HAHAHAHAHAHA. Courts are so favorable to cops its not even funny. I mean, you can murder someone and get away with out anybody but peons arguing different.

    2. “Can someone point me to the text in the Constitution that grants extra rights because of your chosen occupation?”

      Actually, this is theoretically prohibited by the ‘Title of Nobility’ clause of the federal Constitution.

    3. “I realize the Starbucks is free to set whatever rules on their own private property, but just because someone wears a costume and a badge to work they should not be treated differently.”

      Totally agree. If cops can do it, then I should too. That’s what “all men are created equal” means. That no man is above the law, and there are no classes.

  4. Starbucks is free to do as they please. America is a free country. It is their stores & their liability. I have a hard time saying their decision & their attitude is wrong. WHO am I to declare right from wrong,,,,, this is a matter of opinion. The minute we (gun owners) look to be accepted and welcomed by each facet of society we are in for a grave disappointment. Where do we get the idea that everybody should accept our ways & our attitudes? Guns are NOT for everybody.

    I say we shrug our shoulders, and move on & leave this dead horse alone. After all, how important is it?

    1. Sure… and I’m free to not spend money there, and advocate other people do the same. There is nothing wrong with anyone demanding acceptance, and making a case their behavior is normal and not any reason to discriminate. We have to do that. Otherwise you’ll quickly find you can’t carry anywhere because the antis have bullied every corporation into banning guns. We have to stick up for ourselves.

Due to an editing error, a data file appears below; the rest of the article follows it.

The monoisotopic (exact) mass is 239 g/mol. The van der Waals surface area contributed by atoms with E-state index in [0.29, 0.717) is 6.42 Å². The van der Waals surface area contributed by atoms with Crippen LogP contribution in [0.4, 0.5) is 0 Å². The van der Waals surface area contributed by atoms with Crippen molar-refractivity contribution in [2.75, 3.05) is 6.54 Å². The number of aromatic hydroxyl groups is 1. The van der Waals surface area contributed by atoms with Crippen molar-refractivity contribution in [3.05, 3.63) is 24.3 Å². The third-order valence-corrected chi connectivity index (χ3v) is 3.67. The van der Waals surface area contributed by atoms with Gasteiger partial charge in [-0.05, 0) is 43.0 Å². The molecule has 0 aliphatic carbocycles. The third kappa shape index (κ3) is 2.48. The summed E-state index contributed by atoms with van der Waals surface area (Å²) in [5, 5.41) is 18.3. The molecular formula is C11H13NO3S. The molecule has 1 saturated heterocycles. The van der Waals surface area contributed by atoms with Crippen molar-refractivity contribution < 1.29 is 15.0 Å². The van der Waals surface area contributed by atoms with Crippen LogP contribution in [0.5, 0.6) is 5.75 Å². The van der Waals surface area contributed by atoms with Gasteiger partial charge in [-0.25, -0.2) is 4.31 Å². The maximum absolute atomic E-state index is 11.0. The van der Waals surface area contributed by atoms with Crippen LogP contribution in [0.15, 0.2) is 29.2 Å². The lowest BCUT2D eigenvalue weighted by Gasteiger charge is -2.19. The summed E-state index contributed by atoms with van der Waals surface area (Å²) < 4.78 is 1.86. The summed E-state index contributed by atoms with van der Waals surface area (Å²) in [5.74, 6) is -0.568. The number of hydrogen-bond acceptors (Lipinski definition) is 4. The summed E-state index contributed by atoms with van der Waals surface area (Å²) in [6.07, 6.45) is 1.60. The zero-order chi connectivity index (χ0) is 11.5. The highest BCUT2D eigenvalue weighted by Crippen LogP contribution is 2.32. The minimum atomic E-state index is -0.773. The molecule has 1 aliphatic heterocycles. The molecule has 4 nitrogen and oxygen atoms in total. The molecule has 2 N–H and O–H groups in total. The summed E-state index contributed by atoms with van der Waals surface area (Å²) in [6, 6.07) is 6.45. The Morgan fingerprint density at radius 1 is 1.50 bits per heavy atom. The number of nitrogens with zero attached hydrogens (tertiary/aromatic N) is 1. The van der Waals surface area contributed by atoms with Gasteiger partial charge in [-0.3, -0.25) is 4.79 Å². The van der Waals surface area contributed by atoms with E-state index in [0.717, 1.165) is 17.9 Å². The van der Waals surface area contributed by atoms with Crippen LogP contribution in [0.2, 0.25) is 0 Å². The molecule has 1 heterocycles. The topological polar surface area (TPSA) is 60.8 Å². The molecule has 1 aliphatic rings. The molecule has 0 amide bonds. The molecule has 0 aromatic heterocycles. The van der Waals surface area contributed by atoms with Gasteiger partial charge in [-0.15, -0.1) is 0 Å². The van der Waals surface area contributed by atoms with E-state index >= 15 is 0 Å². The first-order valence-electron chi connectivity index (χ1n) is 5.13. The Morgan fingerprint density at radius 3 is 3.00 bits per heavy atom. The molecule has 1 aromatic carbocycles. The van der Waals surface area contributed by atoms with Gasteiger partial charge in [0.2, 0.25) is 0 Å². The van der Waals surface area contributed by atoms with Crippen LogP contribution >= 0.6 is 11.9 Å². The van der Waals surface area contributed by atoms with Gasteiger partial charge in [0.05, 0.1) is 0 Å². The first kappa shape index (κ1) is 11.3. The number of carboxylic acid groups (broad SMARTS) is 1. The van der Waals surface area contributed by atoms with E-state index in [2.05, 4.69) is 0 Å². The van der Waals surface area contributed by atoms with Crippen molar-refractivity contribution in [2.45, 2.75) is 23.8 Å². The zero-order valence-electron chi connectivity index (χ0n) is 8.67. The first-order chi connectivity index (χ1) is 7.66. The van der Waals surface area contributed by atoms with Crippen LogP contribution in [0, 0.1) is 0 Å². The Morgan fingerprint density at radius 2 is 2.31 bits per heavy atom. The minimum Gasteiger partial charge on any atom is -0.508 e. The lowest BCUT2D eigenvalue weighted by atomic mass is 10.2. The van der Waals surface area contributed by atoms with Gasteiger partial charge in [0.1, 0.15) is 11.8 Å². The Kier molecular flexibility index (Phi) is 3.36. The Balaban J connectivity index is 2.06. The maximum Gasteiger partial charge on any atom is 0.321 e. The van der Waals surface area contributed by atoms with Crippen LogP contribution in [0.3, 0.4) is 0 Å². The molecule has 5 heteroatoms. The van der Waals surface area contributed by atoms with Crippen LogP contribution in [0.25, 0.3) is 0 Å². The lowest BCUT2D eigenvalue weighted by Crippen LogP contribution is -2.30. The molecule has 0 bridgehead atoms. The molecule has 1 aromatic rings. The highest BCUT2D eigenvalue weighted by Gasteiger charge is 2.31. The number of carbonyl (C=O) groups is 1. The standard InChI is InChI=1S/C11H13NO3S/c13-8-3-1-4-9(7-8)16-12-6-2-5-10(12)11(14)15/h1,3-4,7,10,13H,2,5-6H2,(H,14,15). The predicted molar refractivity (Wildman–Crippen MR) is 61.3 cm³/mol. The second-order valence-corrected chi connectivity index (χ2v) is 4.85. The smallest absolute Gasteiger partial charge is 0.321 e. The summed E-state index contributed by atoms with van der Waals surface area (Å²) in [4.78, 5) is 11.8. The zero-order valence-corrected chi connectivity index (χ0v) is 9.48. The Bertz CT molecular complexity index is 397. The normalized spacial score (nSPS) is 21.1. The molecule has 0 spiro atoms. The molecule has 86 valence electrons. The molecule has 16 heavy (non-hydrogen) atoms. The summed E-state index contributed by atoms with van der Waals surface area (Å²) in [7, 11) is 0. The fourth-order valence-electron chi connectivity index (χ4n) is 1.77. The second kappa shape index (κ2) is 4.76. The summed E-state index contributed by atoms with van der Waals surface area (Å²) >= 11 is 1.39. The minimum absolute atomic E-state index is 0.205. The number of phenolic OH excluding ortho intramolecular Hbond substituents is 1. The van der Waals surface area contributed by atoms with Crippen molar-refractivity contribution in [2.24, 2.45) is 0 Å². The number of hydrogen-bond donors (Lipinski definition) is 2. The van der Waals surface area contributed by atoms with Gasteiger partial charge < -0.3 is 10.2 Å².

1. There’s also as Tam said: “When I am politely asked to not give someone my money, it would be rude of me to ignore their request.”

      2. Acceptance & respect are two different critters. I respect Starbuck’s right to formulate their own opinion/stance. I ask them in return to respect my stance. Neither one of us may accept the other guy’s outlook due to our own views,,,, but we should respect their’s.

        How many business today have taken what appears to be an “anti stance” due to the legal ramifications they are trying to steer clear of. Where you stand on an issue may well depend on where you sit,,,,, as in CEO, board of directors, etc.

        In this case I seem to sense that gun rights and the “business of coffee” are not mixing well. Where did we get that notion that they would?

        I got $100 that says by year’s end, many of you will be back at your local Starbucks, carrying concealed as always, and life will go on.

  5. Having read the precise language of the missive once again, I think that they could have written a better letter. But they didn’t, so I have to agree with most of the folks here….again.

    I am going to continue not going to Starbucks. A five dollar cup of coffee has to be better than the 99 cent gas station brew.

    Also, no one NEEDS a Frappuccino….

    Matt R.

  6. Big opportunity here for Dunkin Doughnuts to step up and welcome all law-abiding customers. If I ran a coffee shop, I would leap at this chance. At a minimum, it would be a story in the local news.